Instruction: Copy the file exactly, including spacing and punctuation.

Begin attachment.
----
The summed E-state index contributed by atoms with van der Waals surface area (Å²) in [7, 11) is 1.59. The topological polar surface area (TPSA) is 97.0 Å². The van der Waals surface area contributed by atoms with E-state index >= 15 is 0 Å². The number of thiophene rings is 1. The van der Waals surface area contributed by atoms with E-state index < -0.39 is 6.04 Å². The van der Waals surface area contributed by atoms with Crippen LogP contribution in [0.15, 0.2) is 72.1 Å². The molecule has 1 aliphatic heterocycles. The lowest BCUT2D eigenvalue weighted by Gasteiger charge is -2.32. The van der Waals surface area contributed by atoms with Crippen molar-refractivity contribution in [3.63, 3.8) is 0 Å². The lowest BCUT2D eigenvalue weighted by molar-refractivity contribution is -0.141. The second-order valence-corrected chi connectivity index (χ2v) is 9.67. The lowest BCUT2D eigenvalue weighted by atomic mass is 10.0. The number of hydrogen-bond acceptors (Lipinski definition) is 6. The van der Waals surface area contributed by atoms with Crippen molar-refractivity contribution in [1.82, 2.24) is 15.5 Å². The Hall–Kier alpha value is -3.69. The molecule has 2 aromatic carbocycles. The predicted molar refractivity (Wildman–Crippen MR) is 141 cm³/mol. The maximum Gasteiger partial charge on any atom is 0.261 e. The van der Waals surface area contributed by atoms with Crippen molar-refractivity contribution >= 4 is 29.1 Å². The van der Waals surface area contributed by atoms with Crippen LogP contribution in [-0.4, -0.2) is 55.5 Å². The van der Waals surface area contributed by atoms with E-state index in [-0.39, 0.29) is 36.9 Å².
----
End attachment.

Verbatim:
The summed E-state index contributed by atoms with van der Waals surface area (Å²) in [7, 11) is 1.59. The topological polar surface area (TPSA) is 97.0 Å². The van der Waals surface area contributed by atoms with E-state index >= 15 is 0 Å². The number of thiophene rings is 1. The van der Waals surface area contributed by atoms with E-state index < -0.39 is 6.04 Å². The van der Waals surface area contributed by atoms with Crippen LogP contribution in [0.15, 0.2) is 72.1 Å². The molecule has 1 aliphatic heterocycles. The lowest BCUT2D eigenvalue weighted by Gasteiger charge is -2.32. The van der Waals surface area contributed by atoms with Crippen molar-refractivity contribution in [3.63, 3.8) is 0 Å². The lowest BCUT2D eigenvalue weighted by molar-refractivity contribution is -0.141. The second-order valence-corrected chi connectivity index (χ2v) is 9.67. The lowest BCUT2D eigenvalue weighted by atomic mass is 10.0. The number of hydrogen-bond acceptors (Lipinski definition) is 6. The van der Waals surface area contributed by atoms with Crippen molar-refractivity contribution in [1.82, 2.24) is 15.5 Å². The Hall–Kier alpha value is -3.69. The molecule has 2 aromatic carbocycles. The predicted molar refractivity (Wildman–Crippen MR) is 141 cm³/mol. The maximum Gasteiger partial charge on any atom is 0.261 e. The van der Waals surface area contributed by atoms with Crippen molar-refractivity contribution >= 4 is 29.1 Å². The van der Waals surface area contributed by atoms with Crippen LogP contribution in [-0.4, -0.2) is 55.5 Å². The van der Waals surface area contributed by atoms with E-state index in [-0.39, 0.29) is 36.9 Å².